When you sign up for a betting website you will have to add funds in order to be able to place bets. Initially these funds will appear in your main account, but with some companies you will need to transfer money between what are referred to as ‘wallets’ if you wish to use different products and services. The best example of this is a site that offers both sportsbook betting and a casino.
You might wish to place some bets on a football match, then head over and play some roulette or three-card poker in the casino. A single wallet site will let you do this immediately, whilst a multi-wallet business will require you to transfer money from your sportsbook account into the casino (bingo, poker, etc.). It’s not a complicated process, but it can be an off-putting one to some.
Why Multi-Wallets Exist
It might seem relatively simple to look at the world of betting and feel as though a single wallet approach is one that makes the most sense. After all, you want to make life as convenient as possible for the people who use your services, so asking them to transfer money between various accounts seems to go against that particular approach.
Whilst that’s almost certainly true, the reality is that the explosion in products offered to online bettors at the early part of the 21st century meant that gambling sites didn’t necessarily have the ability to have one account for all services that they offered. It wasn’t the smoothest of journeys for players wishing to take advantage of a host of different products.
From a customer’s point of view, they were betting with the same company but just using different services. For the betting sites, however, it was much more complex behind-the-scenes. The games and offerings were brought in from numerous different suppliers, meaning that it was more complex than simply paying from one location.
This is where the multi-wallet experience came from. It was less than convenient for customers but a necessity for the companies offering their services online. Customers didn’t have to leave the site that they were betting on, but they did have to request for their funds to be shifted from one section of the site to another before they were able to bet.
The Move To A Single Wallet
This lack of convenience for the customer was always likely to cause problems. If a bettor enjoyed using numerous different products, their time would be taken up moving money from one wallet to another. In a fast-moving world, that was time that customers could ill afford and some didn’t enjoy it. Betting companies soon began to look for a way to unite the wallets.
At the very least, companies wanted to make the user experience an easier one for punters hoping to use everything from sportsbook to bingo via casino and poker services on one site. By doing so, it was hoped that the cross-sell of all of these products would be an easier one to manage. If a customer doesn’t need to mess around moving money, they might just ‘try’ something.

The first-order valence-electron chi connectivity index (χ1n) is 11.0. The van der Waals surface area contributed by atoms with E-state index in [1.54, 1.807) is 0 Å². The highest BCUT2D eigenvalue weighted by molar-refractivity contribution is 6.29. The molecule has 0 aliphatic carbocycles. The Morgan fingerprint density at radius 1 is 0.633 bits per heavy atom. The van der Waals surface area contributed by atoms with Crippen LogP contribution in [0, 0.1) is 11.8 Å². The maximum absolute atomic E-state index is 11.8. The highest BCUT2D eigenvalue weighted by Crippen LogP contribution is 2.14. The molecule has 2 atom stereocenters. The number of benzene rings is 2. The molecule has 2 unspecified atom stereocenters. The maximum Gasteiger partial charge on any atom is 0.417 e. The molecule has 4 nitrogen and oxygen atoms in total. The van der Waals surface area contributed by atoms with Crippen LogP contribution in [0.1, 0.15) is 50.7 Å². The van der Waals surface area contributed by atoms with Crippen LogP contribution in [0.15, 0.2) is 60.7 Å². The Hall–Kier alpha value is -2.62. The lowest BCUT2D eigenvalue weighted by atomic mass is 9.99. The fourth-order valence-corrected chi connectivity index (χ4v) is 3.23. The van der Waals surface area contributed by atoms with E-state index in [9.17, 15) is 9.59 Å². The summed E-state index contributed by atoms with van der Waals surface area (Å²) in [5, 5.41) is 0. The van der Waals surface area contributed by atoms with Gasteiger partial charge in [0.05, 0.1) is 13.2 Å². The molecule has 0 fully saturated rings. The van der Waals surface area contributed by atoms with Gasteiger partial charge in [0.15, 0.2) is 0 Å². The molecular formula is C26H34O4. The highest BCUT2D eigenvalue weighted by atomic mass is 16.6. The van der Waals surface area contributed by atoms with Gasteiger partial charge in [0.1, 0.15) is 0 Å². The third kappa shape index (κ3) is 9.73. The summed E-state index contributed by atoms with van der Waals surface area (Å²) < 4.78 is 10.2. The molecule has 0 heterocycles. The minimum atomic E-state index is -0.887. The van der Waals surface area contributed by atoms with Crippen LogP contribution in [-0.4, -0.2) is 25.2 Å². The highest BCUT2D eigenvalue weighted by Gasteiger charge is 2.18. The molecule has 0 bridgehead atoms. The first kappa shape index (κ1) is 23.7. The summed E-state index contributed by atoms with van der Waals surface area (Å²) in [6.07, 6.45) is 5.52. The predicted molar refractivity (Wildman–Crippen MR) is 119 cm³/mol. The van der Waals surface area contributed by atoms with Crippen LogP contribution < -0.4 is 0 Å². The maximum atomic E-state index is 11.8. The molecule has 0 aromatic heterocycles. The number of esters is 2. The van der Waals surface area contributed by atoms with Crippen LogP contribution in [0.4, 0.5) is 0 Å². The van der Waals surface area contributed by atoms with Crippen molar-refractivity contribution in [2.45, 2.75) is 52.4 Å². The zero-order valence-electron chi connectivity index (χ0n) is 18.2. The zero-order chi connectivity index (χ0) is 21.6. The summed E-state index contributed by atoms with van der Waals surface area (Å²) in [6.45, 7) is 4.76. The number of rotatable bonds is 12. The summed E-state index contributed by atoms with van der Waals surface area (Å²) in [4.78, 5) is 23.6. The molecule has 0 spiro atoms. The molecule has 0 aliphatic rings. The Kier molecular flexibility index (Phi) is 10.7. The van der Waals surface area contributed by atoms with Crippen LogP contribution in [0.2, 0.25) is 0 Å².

If something is good for the customer then it will very quickly become good for the business offering it, so a big push to create and use single wallets for online operators followed. A customer who loved poker and barely ever placed a sportsbook bet because they couldn’t be bothered to move funds between accounts could suddenly to the latter on a whim.
Is There An Advantage To One Over The Other?
Reading all of that, one could be forgiven for thinking that a single wallet was the only way to go for an online operator. After all, it puts all of a customer’s funds in one place, allows them to bet on what they want when they want to do so and provides a solid sense of convenience for anyone that likes to do their wagering online.
However, there is certainly an argument that a multi-wallet system has its advantages. It’s for that reason that plenty of operators still use multi-wallets rather than converting everything to a single wallet. This includes some of the big operators in the market, who will have made the decision to stick with multi-wallets after huge amounts of research into the issue.
The first thing to think about is the fact that some people like to know how much they’re betting on individual specialities. A bettor who likes to keep track of their wins and their losses will be keen to keep all of their money separate. Knowing that they’re consistently down on casino bets but regularly up on sportsbook ones can lead them to reassess their betting habits, for example.
There’s also the fact that we live in an age when regulators and operators are keen to ensure that the most vulnerable are protected and that problem gamblers are helped. Whilst the back-end will provide enough information to betting companies to know if someone seems to be displaying symptoms of being a problem gambler, it is harder for them to know themselves if all funds are in one place.
If, on the other hand, they have to move funds from one part of the site to another there is an increased chance that they will notice that they’ve been spending a lot of money in one area. This will then give them the opportunity to seek help with a problem that they didn’t know that they had. Even the smallest such thing could help someone who needs such assistance.
Ultimately, of course, it comes down to user preference. It is unquestionably easier to pay for whichever product you wish to use from the same wallet, but some people will prefer organisation over convenience. The question comes down to whether the type of wallet used by a site would be a deciding factor in a customer using it, which it most likely wouldn’t be in most cases.